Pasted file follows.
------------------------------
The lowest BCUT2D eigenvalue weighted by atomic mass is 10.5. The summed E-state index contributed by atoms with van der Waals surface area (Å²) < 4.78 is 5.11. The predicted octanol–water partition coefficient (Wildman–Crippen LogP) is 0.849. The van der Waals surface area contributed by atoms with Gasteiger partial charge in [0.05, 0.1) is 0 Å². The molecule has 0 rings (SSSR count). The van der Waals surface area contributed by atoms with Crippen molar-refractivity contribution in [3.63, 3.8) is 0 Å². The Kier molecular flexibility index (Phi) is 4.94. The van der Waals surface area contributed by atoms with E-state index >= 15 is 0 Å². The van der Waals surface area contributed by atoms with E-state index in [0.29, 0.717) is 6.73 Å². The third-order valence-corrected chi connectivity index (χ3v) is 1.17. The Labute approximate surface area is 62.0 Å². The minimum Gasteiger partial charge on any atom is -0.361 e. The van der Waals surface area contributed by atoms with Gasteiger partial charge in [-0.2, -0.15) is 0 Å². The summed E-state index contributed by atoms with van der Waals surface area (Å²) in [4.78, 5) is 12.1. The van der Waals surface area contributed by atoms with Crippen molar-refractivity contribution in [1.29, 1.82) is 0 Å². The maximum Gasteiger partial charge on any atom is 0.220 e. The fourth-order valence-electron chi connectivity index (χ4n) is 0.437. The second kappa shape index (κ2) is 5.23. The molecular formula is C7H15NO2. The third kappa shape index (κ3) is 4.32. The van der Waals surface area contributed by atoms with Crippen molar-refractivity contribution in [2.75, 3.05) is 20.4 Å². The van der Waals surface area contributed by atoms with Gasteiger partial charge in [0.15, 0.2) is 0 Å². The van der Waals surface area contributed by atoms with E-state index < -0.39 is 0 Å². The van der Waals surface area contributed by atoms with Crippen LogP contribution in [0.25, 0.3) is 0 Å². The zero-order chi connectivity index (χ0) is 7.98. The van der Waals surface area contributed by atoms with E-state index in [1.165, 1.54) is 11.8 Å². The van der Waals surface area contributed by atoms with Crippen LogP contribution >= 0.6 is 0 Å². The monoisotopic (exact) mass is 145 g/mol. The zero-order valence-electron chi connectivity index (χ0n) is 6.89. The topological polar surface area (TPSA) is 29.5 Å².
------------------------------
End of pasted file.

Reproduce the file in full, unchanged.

The lowest BCUT2D eigenvalue weighted by atomic mass is 10.5. The summed E-state index contributed by atoms with van der Waals surface area (Å²) < 4.78 is 5.11. The predicted octanol–water partition coefficient (Wildman–Crippen LogP) is 0.849. The van der Waals surface area contributed by atoms with Gasteiger partial charge in [0.05, 0.1) is 0 Å². The molecule has 0 rings (SSSR count). The van der Waals surface area contributed by atoms with Crippen molar-refractivity contribution in [3.63, 3.8) is 0 Å². The Kier molecular flexibility index (Phi) is 4.94. The van der Waals surface area contributed by atoms with E-state index >= 15 is 0 Å². The van der Waals surface area contributed by atoms with E-state index in [0.29, 0.717) is 6.73 Å². The third-order valence-corrected chi connectivity index (χ3v) is 1.17. The Labute approximate surface area is 62.0 Å². The minimum Gasteiger partial charge on any atom is -0.361 e. The van der Waals surface area contributed by atoms with Gasteiger partial charge in [-0.2, -0.15) is 0 Å². The summed E-state index contributed by atoms with van der Waals surface area (Å²) in [4.78, 5) is 12.1. The van der Waals surface area contributed by atoms with Crippen molar-refractivity contribution in [1.29, 1.82) is 0 Å². The maximum Gasteiger partial charge on any atom is 0.220 e. The fourth-order valence-electron chi connectivity index (χ4n) is 0.437. The second kappa shape index (κ2) is 5.23. The molecular formula is C7H15NO2. The third kappa shape index (κ3) is 4.32. The van der Waals surface area contributed by atoms with Crippen molar-refractivity contribution in [2.75, 3.05) is 20.4 Å². The van der Waals surface area contributed by atoms with Gasteiger partial charge in [0.15, 0.2) is 0 Å². The van der Waals surface area contributed by atoms with E-state index < -0.39 is 0 Å². The van der Waals surface area contributed by atoms with Crippen LogP contribution in [0.25, 0.3) is 0 Å². The zero-order chi connectivity index (χ0) is 7.98. The van der Waals surface area contributed by atoms with E-state index in [1.165, 1.54) is 11.8 Å². The van der Waals surface area contributed by atoms with Crippen LogP contribution >= 0.6 is 0 Å². The monoisotopic (exact) mass is 145 g/mol. The zero-order valence-electron chi connectivity index (χ0n) is 6.89. The topological polar surface area (TPSA) is 29.5 Å².